Businesses urged to reduce water usage

Water flows have improved in the UK's rivers as a result of tighter rules on abstraction for businesses, water companies and agriculture, but there is still a way to go says the Environment Agency (EA).

That's according to the latest EA figures which show that more than 590 miles of rivers have had their water levels and flows restored, with on average 55bn litres of water each year being returned to the UK's rivers.

But, the EA warned that further action is still required to reduce the amount of water taken from an additional 210 sites across England and Wales. And as a result, it is calling on businesses to use water more resourcefully and implement water saving initiatives where possible.

EA head of water, land and biodiversity Ian Barker, said: "There is still a lot to do. And it will require businesses to use water more efficiently, reducing the amount they take from rivers that are under pressure.

"Water is a precious resource and we have to use it wisely. The amount of water used by business and people is directly linked to the amount water there is in our rivers for fish and other wildlife."

The EA said the move to tighten abstraction licenses comes as parts of England prepare for drought this summer, after an "exceptionally dry winter left rivers and groundwaters low", adding that "pressure on water resources is set to increase".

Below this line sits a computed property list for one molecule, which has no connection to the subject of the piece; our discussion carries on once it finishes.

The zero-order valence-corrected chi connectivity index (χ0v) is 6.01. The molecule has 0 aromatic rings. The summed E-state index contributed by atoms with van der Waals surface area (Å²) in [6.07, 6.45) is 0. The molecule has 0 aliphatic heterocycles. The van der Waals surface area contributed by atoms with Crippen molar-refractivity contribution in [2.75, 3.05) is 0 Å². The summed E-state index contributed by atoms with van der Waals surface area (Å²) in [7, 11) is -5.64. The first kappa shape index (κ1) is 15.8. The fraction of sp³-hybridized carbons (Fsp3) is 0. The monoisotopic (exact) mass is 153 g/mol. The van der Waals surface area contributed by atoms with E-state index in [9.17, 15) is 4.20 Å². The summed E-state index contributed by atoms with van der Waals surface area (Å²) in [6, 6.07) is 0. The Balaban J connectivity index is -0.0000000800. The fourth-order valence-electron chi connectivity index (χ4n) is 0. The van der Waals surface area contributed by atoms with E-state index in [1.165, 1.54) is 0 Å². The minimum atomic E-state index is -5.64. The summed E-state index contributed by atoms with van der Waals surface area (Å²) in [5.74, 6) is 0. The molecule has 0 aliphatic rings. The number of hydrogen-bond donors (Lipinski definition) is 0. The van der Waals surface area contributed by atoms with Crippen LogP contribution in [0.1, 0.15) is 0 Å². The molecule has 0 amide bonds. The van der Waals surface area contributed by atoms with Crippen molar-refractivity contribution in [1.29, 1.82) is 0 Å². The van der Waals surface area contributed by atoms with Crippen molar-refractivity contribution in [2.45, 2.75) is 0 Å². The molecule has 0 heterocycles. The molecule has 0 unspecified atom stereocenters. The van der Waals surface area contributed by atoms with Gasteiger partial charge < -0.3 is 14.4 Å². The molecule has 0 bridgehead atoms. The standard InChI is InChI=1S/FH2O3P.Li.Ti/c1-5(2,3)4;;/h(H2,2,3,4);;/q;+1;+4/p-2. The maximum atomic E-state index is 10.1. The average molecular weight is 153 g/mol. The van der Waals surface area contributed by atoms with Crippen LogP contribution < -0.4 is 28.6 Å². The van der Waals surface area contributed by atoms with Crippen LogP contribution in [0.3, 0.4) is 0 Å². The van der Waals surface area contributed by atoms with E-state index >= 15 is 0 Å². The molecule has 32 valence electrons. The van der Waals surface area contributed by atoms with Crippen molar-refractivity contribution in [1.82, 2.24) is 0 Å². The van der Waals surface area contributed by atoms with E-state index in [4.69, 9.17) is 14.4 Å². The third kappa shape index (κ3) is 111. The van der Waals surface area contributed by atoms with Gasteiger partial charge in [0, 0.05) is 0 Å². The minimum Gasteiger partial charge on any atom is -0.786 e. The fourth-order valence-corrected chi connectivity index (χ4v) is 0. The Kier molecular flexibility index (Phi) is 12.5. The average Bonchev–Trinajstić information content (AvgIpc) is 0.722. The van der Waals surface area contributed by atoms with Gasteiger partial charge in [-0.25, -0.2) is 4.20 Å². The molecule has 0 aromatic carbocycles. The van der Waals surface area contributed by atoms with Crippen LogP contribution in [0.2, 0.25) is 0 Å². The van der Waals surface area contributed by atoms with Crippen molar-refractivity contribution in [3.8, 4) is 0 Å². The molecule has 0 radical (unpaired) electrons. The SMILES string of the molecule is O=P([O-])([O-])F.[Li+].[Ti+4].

Following plans set out in the Water White paper 'Water for Life' the EA has also launched a 'Restoring Sustainable Abstraction' programme in a bid to protect water levels.

In addition, funding has been secured by the EA to help water companies improve water levels and quality at 150 sites by 2015.

Environment minister Richard Benyon, said: "We have seen over the last year the problems that a lack of water can create; environmental damage caused when rivers run low, farmers unable to irrigate their crops and some water companies taking steps to protect water supplies."

Carys Matthews


agriculture | drought | water reduction targets | water reuse


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